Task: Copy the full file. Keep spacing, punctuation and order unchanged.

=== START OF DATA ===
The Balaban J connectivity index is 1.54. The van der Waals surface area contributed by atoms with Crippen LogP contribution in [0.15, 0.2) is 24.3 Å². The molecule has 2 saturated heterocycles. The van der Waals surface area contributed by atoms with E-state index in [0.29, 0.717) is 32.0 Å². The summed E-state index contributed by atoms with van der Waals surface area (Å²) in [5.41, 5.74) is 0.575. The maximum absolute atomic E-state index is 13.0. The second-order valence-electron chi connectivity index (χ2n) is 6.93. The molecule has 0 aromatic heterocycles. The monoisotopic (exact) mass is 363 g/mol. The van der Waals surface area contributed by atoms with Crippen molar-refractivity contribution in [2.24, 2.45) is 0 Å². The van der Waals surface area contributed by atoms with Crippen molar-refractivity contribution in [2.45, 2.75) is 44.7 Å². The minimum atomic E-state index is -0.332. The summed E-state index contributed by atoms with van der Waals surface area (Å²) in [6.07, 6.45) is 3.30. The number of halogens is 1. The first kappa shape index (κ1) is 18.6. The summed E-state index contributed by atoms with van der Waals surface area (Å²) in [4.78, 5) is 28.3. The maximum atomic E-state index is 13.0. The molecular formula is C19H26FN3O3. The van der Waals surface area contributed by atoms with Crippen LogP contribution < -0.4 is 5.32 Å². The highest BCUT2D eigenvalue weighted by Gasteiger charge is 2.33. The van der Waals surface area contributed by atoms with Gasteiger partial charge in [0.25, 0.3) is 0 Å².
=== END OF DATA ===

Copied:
The Balaban J connectivity index is 1.54. The van der Waals surface area contributed by atoms with Crippen LogP contribution in [0.15, 0.2) is 24.3 Å². The molecule has 2 saturated heterocycles. The van der Waals surface area contributed by atoms with E-state index in [0.29, 0.717) is 32.0 Å². The summed E-state index contributed by atoms with van der Waals surface area (Å²) in [5.41, 5.74) is 0.575. The maximum absolute atomic E-state index is 13.0. The second-order valence-electron chi connectivity index (χ2n) is 6.93. The molecule has 0 aromatic heterocycles. The monoisotopic (exact) mass is 363 g/mol. The van der Waals surface area contributed by atoms with Crippen molar-refractivity contribution in [2.24, 2.45) is 0 Å². The van der Waals surface area contributed by atoms with Crippen molar-refractivity contribution in [2.45, 2.75) is 44.7 Å². The minimum atomic E-state index is -0.332. The summed E-state index contributed by atoms with van der Waals surface area (Å²) in [6.07, 6.45) is 3.30. The number of halogens is 1. The first kappa shape index (κ1) is 18.6. The summed E-state index contributed by atoms with van der Waals surface area (Å²) in [4.78, 5) is 28.3. The maximum atomic E-state index is 13.0. The molecular formula is C19H26FN3O3. The van der Waals surface area contributed by atoms with Crippen LogP contribution < -0.4 is 5.32 Å². The highest BCUT2D eigenvalue weighted by Gasteiger charge is 2.33. The van der Waals surface area contributed by atoms with Gasteiger partial charge in [0.25, 0.3) is 0 Å².